2. Used a USB stick to install a secure OS. Make sure you’re account is secured by a password and if your computer has it some sort of biometric protection. We won’t connect to the Internet yet. Nevermind we haven’t even discussed vetting the security of the USB stick.
  3. Set up a proxy / tor and firewall.
  4. Update the OS.
  5. Use a secure browser like Brave.
  6. Turn off JavaScript except maybe for CAJA.
  7. Use only Duck Duck Go for searching since they supposedly don’t keep records.
  8. Don’t use social media. Even an alias can betray you.
  9. Check to make sure you’re web fingerprint isn’t unique.

We haven’t even discussed email yet. And your set up isn’t really secure. All I really need is your fingerprint and password. Anyone remember Dark Knight Rises? In my next piece, I’ll discuss secure email. If you’re not using a PGP key to secure your email, it’s not secure. It’s basically yelling in public. We’ll also discuss adding a VM running off of an encrypted key on a USB stick to really secure your computer.

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Basic Security is Not Secure

by barce on January 30, 2019

Let’s say I wanted to do basic security. I want to be able to defend myself against cyber attacks on my laptop, network, phone as well as any peripherals I might use that connect to any of the devices I use. I want to communicate securely. I want to be untrackable or have privacy. Basic security for the purposes of this post will consist of 3 things:

  1. Malicious code barriers & Cyber Defense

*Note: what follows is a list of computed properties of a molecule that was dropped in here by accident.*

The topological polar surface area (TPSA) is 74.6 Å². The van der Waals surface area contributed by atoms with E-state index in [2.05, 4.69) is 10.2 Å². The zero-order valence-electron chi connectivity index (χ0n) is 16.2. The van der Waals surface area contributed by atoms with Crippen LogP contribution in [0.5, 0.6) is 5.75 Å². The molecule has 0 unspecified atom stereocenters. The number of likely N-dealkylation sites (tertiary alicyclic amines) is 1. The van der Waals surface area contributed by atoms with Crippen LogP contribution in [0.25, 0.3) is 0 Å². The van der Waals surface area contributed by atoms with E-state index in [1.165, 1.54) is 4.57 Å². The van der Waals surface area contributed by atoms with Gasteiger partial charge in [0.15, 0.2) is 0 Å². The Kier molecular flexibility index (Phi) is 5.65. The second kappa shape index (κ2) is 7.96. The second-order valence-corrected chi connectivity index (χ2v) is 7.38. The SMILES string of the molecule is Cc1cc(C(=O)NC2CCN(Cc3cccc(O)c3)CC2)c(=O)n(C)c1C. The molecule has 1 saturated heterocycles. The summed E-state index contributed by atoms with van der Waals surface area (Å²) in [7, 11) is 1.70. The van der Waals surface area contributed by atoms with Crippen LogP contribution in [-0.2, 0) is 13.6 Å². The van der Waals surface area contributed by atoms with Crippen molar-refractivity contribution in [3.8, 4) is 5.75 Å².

2. Secure communications
  3. Privacy

Let’s tackle the first one. I have a computer that I just purchased from a store. A sales person might even suggest buying anti-virus software with a firewall. It’s guaranteed to protect me from everything except a zero day hack. Well what about this “zero day hack.” Anything on my computer that is listening to the Internet, e.g. notifications, Dropbox, Adobe, GoogleTalk. Ok, we turn these off. Are we still secure? What if the hardware is not secure? In light of recent revelations, we can’t even trust the hardware anymore. We are forced to build are own computer with our components we can trust, but this begs the question of finding a trustworthy component. Back in the days of 6502 processors, it could be possible to know all the contents in memory, and to even know the factory that made all the components. With our global economy such an empirical luxury (if it was ever so enjoyed) is no more. We might as well stop here, and think about what it would take to secure the supply chain of computer components. There’s a suggestion for it in the dystopian, Draka series of novels by S.M. Stirling. All computers are Read Only Memory (ROM), and produced under close government / military scrutiny. What we can conclude is that even on a basic level, we are not secure.

In my next piece, I’ll look at secure communications on an ok, sorta secure computer.

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A Brief History of Instagram Growth Hacking

by barce October 24, 2018